a. Dairy Extension – One FTE position covers the entire state providing education and programming for dairy producers
b. Beef Extension – One FTE provides education and programming for producers and veterinarians
c. Aquatic Extension – two FTE provide education, programming and services for commercial fisheries producers ,
ornamental fish industry as well as other aquatic animals such as manatees, whales, sea turtles etc.
d. Equine Extension – One FTE provides education and programming for equine owners and veterinarians
e. Poultry Extension – One FTE provides education and programming to the poultry industry.
• Food Animal Reproduction and Medicine Service (FARMS). This group of food animal specialists provide clinical
services to the IFAS herds and several privately owned dairy and beef herds. They also conduct research on reproduction
and collaborate closely with faculty counterparts in the Dept of Animal Sciences.
• Infectious Diseases Research. Several faculty in the Department of Infectious Disease and Pathology conduct
research on important diseases of livestock such as West Nile, Influenza, Anaplasmosis, Babesiosis, and Mycoplasma.
Many of these diseases are zoonotic and some are foreign to the U.S.
a. Retrovirology. Drs. Janet Yamamoto and Ayalew Mergia continue to run a highly productive program in retrovirology.
Dr. Yamamoto is actively looking for a better research environment to pursue her HIV vaccine work and to
commercialize feline immunology products. We have requested, and UF has approved, hiring of a senior faculty
member with strong immunology expertise using stimulus funds for two years. We have interviewed and are actively
pursuing two such faculty members. Dr. Win Phillips, Vice President for Research, is willing to provide startup
support for both candidates. In addition, Dr. Glenn Morris, EPI Director, is willing to provide support for one of these
faculty members, and Dr. Paul Okunieff, director of the University of Florida Shands Cancer Center, is willing to
provide support for the other.
• Equine Research. Several faculty in the Department of Large Animal Clinical Sciences conduct research on infectious
diseases, gastrointestinal, surgical, and reproductive diseases of horses. Examples of two special programs are as follows:
a. Racing Laboratory and Pharmacokinetics Laboratory. This service and research laboratory is operated as a service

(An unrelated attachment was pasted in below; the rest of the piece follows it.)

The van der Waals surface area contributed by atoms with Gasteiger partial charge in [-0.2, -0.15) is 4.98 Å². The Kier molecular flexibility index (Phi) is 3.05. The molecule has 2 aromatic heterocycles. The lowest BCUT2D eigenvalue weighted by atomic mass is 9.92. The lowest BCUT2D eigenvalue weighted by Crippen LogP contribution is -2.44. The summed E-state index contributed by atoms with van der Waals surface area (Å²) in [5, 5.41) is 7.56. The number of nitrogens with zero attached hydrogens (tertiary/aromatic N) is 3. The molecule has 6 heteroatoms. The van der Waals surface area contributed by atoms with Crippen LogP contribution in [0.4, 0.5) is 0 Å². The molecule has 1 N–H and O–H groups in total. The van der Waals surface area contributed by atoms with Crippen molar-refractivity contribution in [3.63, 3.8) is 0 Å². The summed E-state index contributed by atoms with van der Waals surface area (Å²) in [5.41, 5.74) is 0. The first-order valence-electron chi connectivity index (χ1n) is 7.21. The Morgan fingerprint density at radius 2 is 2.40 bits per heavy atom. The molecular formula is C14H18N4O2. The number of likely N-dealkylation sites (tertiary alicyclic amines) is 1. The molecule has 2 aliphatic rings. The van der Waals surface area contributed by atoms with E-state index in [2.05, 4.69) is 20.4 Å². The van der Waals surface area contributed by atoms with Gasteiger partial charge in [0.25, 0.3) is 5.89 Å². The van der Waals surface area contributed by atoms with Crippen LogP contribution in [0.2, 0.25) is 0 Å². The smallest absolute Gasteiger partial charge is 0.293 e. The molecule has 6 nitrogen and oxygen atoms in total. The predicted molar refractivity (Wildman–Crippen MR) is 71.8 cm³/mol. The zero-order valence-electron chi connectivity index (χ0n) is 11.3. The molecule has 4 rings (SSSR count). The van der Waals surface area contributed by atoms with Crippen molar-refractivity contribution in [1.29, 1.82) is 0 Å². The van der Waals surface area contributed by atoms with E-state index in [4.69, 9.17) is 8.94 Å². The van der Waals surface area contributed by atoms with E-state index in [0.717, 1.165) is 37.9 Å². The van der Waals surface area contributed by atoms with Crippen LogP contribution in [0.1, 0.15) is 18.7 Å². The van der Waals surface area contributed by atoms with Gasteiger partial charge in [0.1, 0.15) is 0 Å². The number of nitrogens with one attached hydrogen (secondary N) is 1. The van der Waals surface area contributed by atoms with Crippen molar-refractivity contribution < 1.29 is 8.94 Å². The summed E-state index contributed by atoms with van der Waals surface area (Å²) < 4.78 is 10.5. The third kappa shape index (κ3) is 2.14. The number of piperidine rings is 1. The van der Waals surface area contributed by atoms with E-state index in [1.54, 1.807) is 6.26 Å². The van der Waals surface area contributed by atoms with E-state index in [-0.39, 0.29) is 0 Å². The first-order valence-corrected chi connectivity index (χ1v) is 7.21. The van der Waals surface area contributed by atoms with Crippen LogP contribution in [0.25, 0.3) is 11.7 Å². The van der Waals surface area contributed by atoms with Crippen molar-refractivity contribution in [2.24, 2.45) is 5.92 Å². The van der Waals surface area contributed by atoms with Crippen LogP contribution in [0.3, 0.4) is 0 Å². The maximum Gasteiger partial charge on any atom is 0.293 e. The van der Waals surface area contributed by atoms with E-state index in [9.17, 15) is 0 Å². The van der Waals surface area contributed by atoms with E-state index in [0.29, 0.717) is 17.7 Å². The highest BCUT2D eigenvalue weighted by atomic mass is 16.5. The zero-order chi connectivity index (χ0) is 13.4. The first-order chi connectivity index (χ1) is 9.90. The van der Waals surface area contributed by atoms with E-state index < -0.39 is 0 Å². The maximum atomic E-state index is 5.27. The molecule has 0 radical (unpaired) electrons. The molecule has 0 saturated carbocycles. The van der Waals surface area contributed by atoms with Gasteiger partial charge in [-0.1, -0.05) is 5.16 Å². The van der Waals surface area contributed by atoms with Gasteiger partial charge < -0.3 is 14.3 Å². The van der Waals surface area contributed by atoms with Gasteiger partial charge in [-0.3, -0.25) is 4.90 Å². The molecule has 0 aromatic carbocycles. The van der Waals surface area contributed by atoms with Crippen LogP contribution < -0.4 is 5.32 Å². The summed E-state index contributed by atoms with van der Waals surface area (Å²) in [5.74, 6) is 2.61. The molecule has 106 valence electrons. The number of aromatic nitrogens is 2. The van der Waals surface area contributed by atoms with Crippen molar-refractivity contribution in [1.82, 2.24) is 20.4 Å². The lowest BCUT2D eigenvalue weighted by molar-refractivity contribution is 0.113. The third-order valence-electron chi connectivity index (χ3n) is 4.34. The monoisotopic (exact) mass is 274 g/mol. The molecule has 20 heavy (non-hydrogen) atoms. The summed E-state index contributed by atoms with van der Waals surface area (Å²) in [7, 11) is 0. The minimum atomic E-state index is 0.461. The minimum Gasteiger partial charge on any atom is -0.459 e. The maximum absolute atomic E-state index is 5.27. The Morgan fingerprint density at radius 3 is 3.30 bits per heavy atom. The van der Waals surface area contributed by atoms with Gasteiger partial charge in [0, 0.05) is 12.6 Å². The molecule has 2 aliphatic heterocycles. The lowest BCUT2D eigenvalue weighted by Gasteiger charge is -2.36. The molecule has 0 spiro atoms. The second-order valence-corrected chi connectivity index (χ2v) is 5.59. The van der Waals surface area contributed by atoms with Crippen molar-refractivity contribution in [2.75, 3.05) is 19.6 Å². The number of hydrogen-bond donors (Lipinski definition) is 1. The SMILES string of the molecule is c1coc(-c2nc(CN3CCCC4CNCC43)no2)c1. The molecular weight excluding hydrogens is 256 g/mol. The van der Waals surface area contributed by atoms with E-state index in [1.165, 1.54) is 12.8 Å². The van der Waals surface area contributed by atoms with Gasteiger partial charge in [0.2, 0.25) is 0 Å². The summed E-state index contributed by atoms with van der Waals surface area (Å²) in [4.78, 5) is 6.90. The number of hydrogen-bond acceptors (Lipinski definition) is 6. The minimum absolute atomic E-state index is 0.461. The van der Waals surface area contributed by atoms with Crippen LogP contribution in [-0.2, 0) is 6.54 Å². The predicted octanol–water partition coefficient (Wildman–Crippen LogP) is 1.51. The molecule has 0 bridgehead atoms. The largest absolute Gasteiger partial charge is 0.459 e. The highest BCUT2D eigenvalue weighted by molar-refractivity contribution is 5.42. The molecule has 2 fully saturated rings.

contract from the Department of Business and Professional Regulation and performs testing on race horses and dogs
to detect illegal drugs and substances. It also performs research on new and suspected substances to determine effects
and detection methodologies.
b. Comparative Ophthalmology. Widely recognized for expertise in equine eye disease, retinal disease, glaucoma,
comparative ocular anatomy and ultrastructure. Graduate students and residents are highly prized, and the residency
program is one of the nation’s most competitive. Faculty in this area are distinguished internationally and have
written the seminal text in the discipline.
• Veterinary Emergency Treatment Service (VETS). This service is a joint effort sponsored by FDACS, FVMA,
the CVM and numerous private donors. It was organized to provide animal emergency response primarily caused by
hurricanes. It also responds to animal emergencies from a number of causes such as forest fires.
• Dairy. Dr. Michael Dark recently published on the successful genetic sequencing of the organism that causes
Anaplasmosis in cattle, an important disease in Florida.
• Our aquatic animal health group was engaged in the aftermath of the gulf oil spill. Dr. Brian Stacy, a board certified
pathologist was identified and employed by NOAA as an expert, assessing damage to marine life in the Gulf.
• Also in aquatics, veterinarians Denise Petty and Ruth Francis Floyd and others have worked with an IFAS team to foster
health management support of the clam industry, ornamental fish industry, and marine life such as manatees, dolphins
and sea turtles.
Amanda House, an Extension veterinary specialist, conducted several healthcare meetings for owners and veterinarians.